Overall, in 2023 museums and universities repatriated more ancestral remains and sacred objects to tribal nations than in any prior year during the three decades since NAGPRA’s passage, transferring ownership of the remains of an estimated 18,800 Native American ancestors.
This past month, new federal regulations took effect, setting a series of deadlines over the next several years for museums to consult with tribes and update inventories. The regulations also require museums to obtain consent from tribes before exhibiting funerary items or sacred objects or subjecting Native American remains and belongings to scientific study.
In the past week, some of the nation’s largest and most prominent museums, including the American Museum of Natural History in New York, Field Museum in Chicago, Metropolitan Museum of Art, and Peabody Museum of Archaeology and Ethnology at Harvard University, announced that they will close exhibits or remove sensitive Native American items from display — at least temporarily — as they assess their compliance with the law.
“I feel like it’s like we’re opening a new chapter,” said Meranda Roberts, a citizen of the Yerington Paiute Tribe in Nevada and visiting professor of art history at Pomona College who previously worked at the Field Museum.
In addition to conducting a review of exhibit items, Harvard said it would begin to pay for tribal representatives to travel to the Peabody Museum for the repatriation of ancestral remains and items. Such visits typically happen after months or even years of meetings to determine whether a museum will grant a tribe’s repatriation request.
“We recognize that Tribes face many barriers to the reburial of ancestors but hope that providing these funds will help lessen the burden,” Harvard’s Peabody Museum wrote on its website.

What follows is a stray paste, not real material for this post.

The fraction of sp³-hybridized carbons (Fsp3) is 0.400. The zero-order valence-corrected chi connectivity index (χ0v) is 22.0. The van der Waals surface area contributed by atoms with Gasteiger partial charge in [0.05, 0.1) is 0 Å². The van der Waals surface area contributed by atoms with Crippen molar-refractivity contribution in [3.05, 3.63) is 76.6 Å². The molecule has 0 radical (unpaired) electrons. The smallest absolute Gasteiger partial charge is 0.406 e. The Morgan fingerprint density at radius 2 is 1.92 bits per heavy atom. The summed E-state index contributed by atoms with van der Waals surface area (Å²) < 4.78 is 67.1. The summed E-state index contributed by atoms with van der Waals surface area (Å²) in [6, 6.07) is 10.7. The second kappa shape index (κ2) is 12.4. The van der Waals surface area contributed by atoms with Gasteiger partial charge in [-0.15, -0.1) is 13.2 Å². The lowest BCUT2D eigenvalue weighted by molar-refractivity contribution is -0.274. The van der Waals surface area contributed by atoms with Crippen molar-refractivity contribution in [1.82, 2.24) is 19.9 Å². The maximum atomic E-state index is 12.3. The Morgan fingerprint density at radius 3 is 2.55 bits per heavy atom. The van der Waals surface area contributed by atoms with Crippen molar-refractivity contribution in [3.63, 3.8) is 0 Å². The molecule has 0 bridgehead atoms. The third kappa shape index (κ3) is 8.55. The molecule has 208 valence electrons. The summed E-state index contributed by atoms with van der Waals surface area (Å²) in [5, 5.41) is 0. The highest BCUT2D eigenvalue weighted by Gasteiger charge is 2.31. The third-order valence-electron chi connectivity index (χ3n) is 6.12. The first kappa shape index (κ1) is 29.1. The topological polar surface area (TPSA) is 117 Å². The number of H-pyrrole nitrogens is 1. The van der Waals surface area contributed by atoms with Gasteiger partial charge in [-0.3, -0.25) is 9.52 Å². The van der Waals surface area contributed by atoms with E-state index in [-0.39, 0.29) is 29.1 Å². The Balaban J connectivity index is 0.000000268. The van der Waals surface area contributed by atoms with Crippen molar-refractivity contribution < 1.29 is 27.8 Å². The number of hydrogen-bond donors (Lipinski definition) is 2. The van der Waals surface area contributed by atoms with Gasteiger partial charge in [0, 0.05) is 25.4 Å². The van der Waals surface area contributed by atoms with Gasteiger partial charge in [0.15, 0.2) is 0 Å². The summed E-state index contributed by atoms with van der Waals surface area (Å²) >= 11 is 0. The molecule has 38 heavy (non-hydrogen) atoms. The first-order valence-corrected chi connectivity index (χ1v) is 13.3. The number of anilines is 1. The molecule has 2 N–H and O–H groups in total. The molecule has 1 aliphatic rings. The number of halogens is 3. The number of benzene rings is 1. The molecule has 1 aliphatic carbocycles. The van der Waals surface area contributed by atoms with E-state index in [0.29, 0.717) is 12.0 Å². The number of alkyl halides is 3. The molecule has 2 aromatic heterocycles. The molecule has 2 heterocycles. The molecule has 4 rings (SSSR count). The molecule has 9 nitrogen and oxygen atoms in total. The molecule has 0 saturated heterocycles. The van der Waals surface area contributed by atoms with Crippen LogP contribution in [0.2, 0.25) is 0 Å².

(In November, ProPublica reported that the Penobscot, Passamaquoddy, Maliseet and Mi’kmaq, collectively known as the Wabanaki tribal nations, in present-day Maine, spent three decades asking Harvard to repatriate ancestral remains for reburial.)
Rosita Worl, who has a doctorate in anthropology from Harvard and is president of Sealaska, a nonprofit that promotes and supports Indigenous cultures in southeast Alaska, said the university’s decision to fund travel signifies a “good gesture,” but it doesn’t go far enough in addressing the intense work required by the repatriation process.
“It takes a lot of work, you know, to initiate a repatriation claim,” she said.
Schatz on Thursday acknowledged museums’ recent progress in complying with NAGPRA, including Harvard funding travel.
Schatz said repatriation is a necessary step in restoring justice for Native people who for centuries had “everything stolen from them — their lands, their water, their languages and even their children.” (For decades, many Native American children were forcibly removed from their communities and sent to boarding schools.)
“A big part of that unrelenting, inhumane policy was that the remains of Native ancestors and culturally significant items were also taken from them. Not with permission, but by force. Not discovered, but stolen,” Schatz said.